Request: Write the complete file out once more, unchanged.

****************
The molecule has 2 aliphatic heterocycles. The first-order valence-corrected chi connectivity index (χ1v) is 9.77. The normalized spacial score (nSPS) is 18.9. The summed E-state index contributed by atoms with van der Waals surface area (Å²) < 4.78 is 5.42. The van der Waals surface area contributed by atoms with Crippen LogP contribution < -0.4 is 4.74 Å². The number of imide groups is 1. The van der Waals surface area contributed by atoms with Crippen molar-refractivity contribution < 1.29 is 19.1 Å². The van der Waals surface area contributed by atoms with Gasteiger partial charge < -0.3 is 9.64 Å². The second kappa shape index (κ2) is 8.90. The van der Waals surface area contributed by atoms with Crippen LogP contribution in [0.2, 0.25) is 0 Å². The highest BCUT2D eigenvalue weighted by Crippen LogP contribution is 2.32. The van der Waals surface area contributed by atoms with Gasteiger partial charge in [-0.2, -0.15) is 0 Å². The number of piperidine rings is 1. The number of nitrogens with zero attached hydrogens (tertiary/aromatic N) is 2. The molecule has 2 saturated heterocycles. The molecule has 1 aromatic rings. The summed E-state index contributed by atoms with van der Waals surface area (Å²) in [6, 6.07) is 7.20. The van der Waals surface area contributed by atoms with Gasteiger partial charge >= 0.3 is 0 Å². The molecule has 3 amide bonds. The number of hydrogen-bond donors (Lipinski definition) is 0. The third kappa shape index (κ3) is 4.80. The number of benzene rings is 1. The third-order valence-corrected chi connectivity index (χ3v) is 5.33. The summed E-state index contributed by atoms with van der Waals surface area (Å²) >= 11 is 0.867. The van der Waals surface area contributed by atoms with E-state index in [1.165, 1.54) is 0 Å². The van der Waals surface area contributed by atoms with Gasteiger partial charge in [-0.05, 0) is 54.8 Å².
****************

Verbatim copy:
The molecule has 2 aliphatic heterocycles. The first-order valence-corrected chi connectivity index (χ1v) is 9.77. The normalized spacial score (nSPS) is 18.9. The summed E-state index contributed by atoms with van der Waals surface area (Å²) < 4.78 is 5.42. The van der Waals surface area contributed by atoms with Crippen LogP contribution < -0.4 is 4.74 Å². The number of imide groups is 1. The van der Waals surface area contributed by atoms with Crippen molar-refractivity contribution < 1.29 is 19.1 Å². The van der Waals surface area contributed by atoms with Gasteiger partial charge < -0.3 is 9.64 Å². The second kappa shape index (κ2) is 8.90. The van der Waals surface area contributed by atoms with Crippen LogP contribution in [0.2, 0.25) is 0 Å². The highest BCUT2D eigenvalue weighted by Crippen LogP contribution is 2.32. The van der Waals surface area contributed by atoms with Gasteiger partial charge in [-0.2, -0.15) is 0 Å². The number of piperidine rings is 1. The number of nitrogens with zero attached hydrogens (tertiary/aromatic N) is 2. The molecule has 2 saturated heterocycles. The molecule has 1 aromatic rings. The summed E-state index contributed by atoms with van der Waals surface area (Å²) in [6, 6.07) is 7.20. The van der Waals surface area contributed by atoms with Gasteiger partial charge >= 0.3 is 0 Å². The molecule has 3 amide bonds. The number of hydrogen-bond donors (Lipinski definition) is 0. The third kappa shape index (κ3) is 4.80. The number of benzene rings is 1. The third-order valence-corrected chi connectivity index (χ3v) is 5.33. The summed E-state index contributed by atoms with van der Waals surface area (Å²) >= 11 is 0.867. The van der Waals surface area contributed by atoms with E-state index in [1.165, 1.54) is 0 Å². The van der Waals surface area contributed by atoms with Gasteiger partial charge in [-0.05, 0) is 54.8 Å².